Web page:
NCPR requested another interview with Doheny, now that his policy has been made public. His campaign responded, "No."
Medicare has become a central issue in Senate and Congressional races this year, especially since Republican Mitt Romney chose Paul Ryan as his vice presidential running mate. Medicare covers more than 40 million seniors, and nearly 9 million people with disabilities nationwide.
Paul Ryan is head of the House Budget Committee, and wrote a plan to dramatically restructure the program. President Obama's health care law also makes big changes to it.
In the 21st District Congressional race, political ads on both sides have focused on the issue. But parsing the truth from campaign rhetoric can take a fine-toothed comb--especially because Republican candidate Matt Doheny still refuses to talk about Medicare.
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Over the past week, the National Republican Congressional Committee released a television attack ad. It tells people the hard-earned money they’ve paid into Medicare through the years is about to be funneled into the new health care law: “You did your part,” the ad says, “but now Barack Obama is gutting $716 billion from Medicare to pay for Obamacare. And Bill Owens is helping him do it. Bill Owens repeatedly voted to keep Obama’s raid on Medicare. That money belongs to you.”
Claims like this, that Obamacare raids Medicare of $500 billion, or $716 billion, have been bandied about a lot this campaign season. Democrat Bill Owens says he’s not surprised by the attack: “This is the tactic they’ve been using for well over a year and a half, so to see that is not a surprise. To see them come forward with an ad that completely misrepresents the facts.”
The Pulitzer Prize winning news organization Politifact looks into the truthfulness of political statements. It looked into the claim that the new health care law cuts $716 billion from Medicare, and found that it does not. But the law does make changes.
Owens says they are not aimed at people who benefit from Medicare—only at insurance companies and hospitals. “This – quote – ‘reduction’ is really, simply a reduction in reimbursements to doctors and hospitals. So there is no reduction to beneficiaries. This is a flat out and out misrepresentation.”
The National Republican Congressional Committee, which is responsible for that ad against Owens, works to maintain and increase the Republican majority in the House. Nat Sillin is a spokesman for the NRCC. He says the numbers come from the Congressional Budget Office, which calculates the budgetary implications of legislation: “We stand by our claim that Obamacare cuts $716 million from Medicare to pay for it. And I think people can make an independent determination on their own. And I encourage them to look at the Congressional Budget Office report.”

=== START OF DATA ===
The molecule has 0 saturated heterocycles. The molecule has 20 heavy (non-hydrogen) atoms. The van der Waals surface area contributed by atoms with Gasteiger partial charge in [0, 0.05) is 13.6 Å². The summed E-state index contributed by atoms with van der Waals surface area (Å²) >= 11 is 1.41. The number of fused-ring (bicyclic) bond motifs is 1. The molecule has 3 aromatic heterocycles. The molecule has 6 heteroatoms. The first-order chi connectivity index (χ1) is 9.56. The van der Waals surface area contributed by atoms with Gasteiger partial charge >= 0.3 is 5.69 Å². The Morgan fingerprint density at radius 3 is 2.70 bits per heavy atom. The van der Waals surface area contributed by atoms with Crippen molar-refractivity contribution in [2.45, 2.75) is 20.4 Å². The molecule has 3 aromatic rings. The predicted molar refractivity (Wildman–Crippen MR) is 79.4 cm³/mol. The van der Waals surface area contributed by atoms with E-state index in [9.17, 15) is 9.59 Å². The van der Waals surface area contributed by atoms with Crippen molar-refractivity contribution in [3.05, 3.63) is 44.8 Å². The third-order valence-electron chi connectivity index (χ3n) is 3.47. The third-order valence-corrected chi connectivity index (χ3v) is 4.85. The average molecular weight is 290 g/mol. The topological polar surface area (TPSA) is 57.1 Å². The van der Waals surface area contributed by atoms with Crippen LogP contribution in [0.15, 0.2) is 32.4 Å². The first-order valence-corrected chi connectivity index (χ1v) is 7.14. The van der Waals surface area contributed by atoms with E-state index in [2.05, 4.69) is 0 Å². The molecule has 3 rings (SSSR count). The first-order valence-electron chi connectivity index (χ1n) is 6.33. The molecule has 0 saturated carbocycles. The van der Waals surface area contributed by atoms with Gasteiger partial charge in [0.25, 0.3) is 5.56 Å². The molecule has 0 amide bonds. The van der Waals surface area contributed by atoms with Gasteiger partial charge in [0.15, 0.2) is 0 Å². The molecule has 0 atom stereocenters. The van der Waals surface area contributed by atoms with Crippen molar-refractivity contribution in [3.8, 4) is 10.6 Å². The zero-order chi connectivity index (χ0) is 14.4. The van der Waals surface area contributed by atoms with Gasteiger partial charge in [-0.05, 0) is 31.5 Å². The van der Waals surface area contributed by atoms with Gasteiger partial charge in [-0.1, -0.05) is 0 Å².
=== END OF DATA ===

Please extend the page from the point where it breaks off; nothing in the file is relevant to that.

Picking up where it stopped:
Politifact rates the claim a half-truth – saying it needs more explanation to be accurate.
Meanwhile, Democrats are doing some attacking of their own on Medicare. Here’s former President Bill Clinton at the Democratic National Convention earlier this month, talking about the plan engineered by Republican Vice presidential candidate Paul Ryan, to reduce Medicare costs: “That $716 billion is exactly, to the dollar, the same amount of Medicare savings that he has in his own budget. You got give one thing, it takes some brass to attack a guy for doing what you did.”
The Ryan plan would change Medicare by giving beneficiaries voucher-like credits to buy traditional Medicare, or competing private insurance plans. According to Politifact, Congressman Ryan has confirmed that his budget includes the same Medicare cuts as President Obama’s plan.
But Nat Sillin at the National Republican Congressional Committee says there is a key difference: “The clear difference, in Obamacare the money is taken out and used to pay for a new program outside of Medicare. What Ryan does is takes that money and uses it to extend the life span of Medicare.”
Still, Politifact rates President Clinton’s statement as true – the Ryan budget does include the same cuts to Medicare as the health care law. And Congressman Owens is using that idea to attack his Republican opponent in television ads:
“I’m Bill Owens and I approve this message. Matt Doheny is the one who wants to who wants to end Medicare. Matt Doheny said the Ryan budget, the one that essentially ends Medicare didn’t go far enough.”
North Country Now reported about Matt Doheny’s views on Paul Ryan’s budget last March, when it was passed by the Republican-led House. Doheny said it “doesn’t produce a balanced budget for decades – and that simply won’t work under our current climate.”
Nat Sillin at the NRCC says he “can’t speak” for Matt Doheny on Medicare, but “I would encourage you to reach out to Matt Doheny and ask him what his positions are.”
In response to requests for an interview on Medicare, a Doheny spokesman emailed to say “We’re going to pass.”